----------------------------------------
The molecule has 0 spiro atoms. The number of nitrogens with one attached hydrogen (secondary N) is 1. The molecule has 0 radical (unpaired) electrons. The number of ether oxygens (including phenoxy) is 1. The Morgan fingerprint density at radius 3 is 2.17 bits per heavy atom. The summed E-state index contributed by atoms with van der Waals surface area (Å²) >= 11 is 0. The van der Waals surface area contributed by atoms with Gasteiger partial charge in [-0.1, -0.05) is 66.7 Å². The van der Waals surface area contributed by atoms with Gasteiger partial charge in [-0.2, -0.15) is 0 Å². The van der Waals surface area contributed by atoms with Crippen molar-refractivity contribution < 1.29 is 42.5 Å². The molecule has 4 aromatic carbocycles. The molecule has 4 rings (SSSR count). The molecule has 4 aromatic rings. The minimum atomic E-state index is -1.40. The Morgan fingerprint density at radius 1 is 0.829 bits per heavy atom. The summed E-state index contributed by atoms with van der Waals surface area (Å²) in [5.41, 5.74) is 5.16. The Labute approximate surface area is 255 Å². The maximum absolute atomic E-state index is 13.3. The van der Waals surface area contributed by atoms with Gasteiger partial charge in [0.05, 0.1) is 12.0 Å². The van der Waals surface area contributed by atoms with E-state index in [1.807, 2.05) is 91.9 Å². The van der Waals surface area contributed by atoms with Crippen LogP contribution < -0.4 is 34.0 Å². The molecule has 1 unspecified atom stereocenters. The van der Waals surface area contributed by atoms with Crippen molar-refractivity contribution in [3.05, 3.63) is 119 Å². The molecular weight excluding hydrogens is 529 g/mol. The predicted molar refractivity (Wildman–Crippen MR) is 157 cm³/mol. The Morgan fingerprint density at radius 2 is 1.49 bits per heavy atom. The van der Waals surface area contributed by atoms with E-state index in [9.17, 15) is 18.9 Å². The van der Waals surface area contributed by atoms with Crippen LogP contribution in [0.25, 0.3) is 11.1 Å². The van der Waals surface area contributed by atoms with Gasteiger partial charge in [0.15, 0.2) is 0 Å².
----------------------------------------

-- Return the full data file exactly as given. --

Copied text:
The molecule has 0 spiro atoms. The number of nitrogens with one attached hydrogen (secondary N) is 1. The molecule has 0 radical (unpaired) electrons. The number of ether oxygens (including phenoxy) is 1. The Morgan fingerprint density at radius 3 is 2.17 bits per heavy atom. The summed E-state index contributed by atoms with van der Waals surface area (Å²) >= 11 is 0. The van der Waals surface area contributed by atoms with Gasteiger partial charge in [-0.1, -0.05) is 66.7 Å². The van der Waals surface area contributed by atoms with Gasteiger partial charge in [-0.2, -0.15) is 0 Å². The van der Waals surface area contributed by atoms with Crippen molar-refractivity contribution < 1.29 is 42.5 Å². The molecule has 4 aromatic carbocycles. The molecule has 4 rings (SSSR count). The molecule has 4 aromatic rings. The minimum atomic E-state index is -1.40. The Morgan fingerprint density at radius 1 is 0.829 bits per heavy atom. The summed E-state index contributed by atoms with van der Waals surface area (Å²) in [5.41, 5.74) is 5.16. The Labute approximate surface area is 255 Å². The maximum absolute atomic E-state index is 13.3. The van der Waals surface area contributed by atoms with Gasteiger partial charge in [0.05, 0.1) is 12.0 Å². The van der Waals surface area contributed by atoms with E-state index in [1.807, 2.05) is 91.9 Å². The van der Waals surface area contributed by atoms with Crippen LogP contribution < -0.4 is 34.0 Å². The molecule has 1 unspecified atom stereocenters. The van der Waals surface area contributed by atoms with Crippen molar-refractivity contribution in [3.05, 3.63) is 119 Å². The molecular weight excluding hydrogens is 529 g/mol. The predicted molar refractivity (Wildman–Crippen MR) is 157 cm³/mol. The Morgan fingerprint density at radius 2 is 1.49 bits per heavy atom. The van der Waals surface area contributed by atoms with E-state index in [9.17, 15) is 18.9 Å². The van der Waals surface area contributed by atoms with Crippen LogP contribution in [0.25, 0.3) is 11.1 Å². The van der Waals surface area contributed by atoms with Gasteiger partial charge in [0.15, 0.2) is 0 Å².